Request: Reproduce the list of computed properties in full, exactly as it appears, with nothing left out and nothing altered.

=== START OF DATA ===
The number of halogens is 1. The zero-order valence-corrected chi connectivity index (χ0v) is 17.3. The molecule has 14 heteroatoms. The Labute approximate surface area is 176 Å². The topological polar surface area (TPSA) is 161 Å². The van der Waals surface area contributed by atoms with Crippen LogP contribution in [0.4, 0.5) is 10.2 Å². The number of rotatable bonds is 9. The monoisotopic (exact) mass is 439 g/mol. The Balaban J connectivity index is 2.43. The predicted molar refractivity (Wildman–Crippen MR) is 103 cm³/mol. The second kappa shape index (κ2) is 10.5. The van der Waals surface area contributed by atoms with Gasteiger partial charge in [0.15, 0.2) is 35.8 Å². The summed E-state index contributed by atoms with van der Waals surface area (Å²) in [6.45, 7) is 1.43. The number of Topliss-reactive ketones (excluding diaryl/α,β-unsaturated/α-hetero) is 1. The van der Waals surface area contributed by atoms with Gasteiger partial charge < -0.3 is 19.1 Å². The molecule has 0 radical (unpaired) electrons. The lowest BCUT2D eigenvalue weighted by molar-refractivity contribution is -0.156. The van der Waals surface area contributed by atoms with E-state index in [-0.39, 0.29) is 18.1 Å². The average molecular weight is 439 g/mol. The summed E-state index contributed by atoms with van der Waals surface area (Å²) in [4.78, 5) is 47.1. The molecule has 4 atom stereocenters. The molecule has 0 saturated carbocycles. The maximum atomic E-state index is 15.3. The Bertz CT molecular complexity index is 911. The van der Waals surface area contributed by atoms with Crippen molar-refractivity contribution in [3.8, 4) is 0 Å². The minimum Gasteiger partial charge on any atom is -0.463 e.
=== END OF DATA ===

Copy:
The number of halogens is 1. The zero-order valence-corrected chi connectivity index (χ0v) is 17.3. The molecule has 14 heteroatoms. The Labute approximate surface area is 176 Å². The topological polar surface area (TPSA) is 161 Å². The van der Waals surface area contributed by atoms with Crippen LogP contribution in [0.4, 0.5) is 10.2 Å². The number of rotatable bonds is 9. The monoisotopic (exact) mass is 439 g/mol. The Balaban J connectivity index is 2.43. The predicted molar refractivity (Wildman–Crippen MR) is 103 cm³/mol. The second kappa shape index (κ2) is 10.5. The van der Waals surface area contributed by atoms with Gasteiger partial charge in [0.15, 0.2) is 35.8 Å². The summed E-state index contributed by atoms with van der Waals surface area (Å²) in [6.45, 7) is 1.43. The number of Topliss-reactive ketones (excluding diaryl/α,β-unsaturated/α-hetero) is 1. The van der Waals surface area contributed by atoms with Gasteiger partial charge < -0.3 is 19.1 Å². The molecule has 0 radical (unpaired) electrons. The lowest BCUT2D eigenvalue weighted by molar-refractivity contribution is -0.156. The van der Waals surface area contributed by atoms with E-state index in [-0.39, 0.29) is 18.1 Å². The average molecular weight is 439 g/mol. The summed E-state index contributed by atoms with van der Waals surface area (Å²) in [4.78, 5) is 47.1. The molecule has 4 atom stereocenters. The molecule has 0 saturated carbocycles. The maximum atomic E-state index is 15.3. The Bertz CT molecular complexity index is 911. The van der Waals surface area contributed by atoms with Crippen molar-refractivity contribution in [3.8, 4) is 0 Å². The minimum Gasteiger partial charge on any atom is -0.463 e.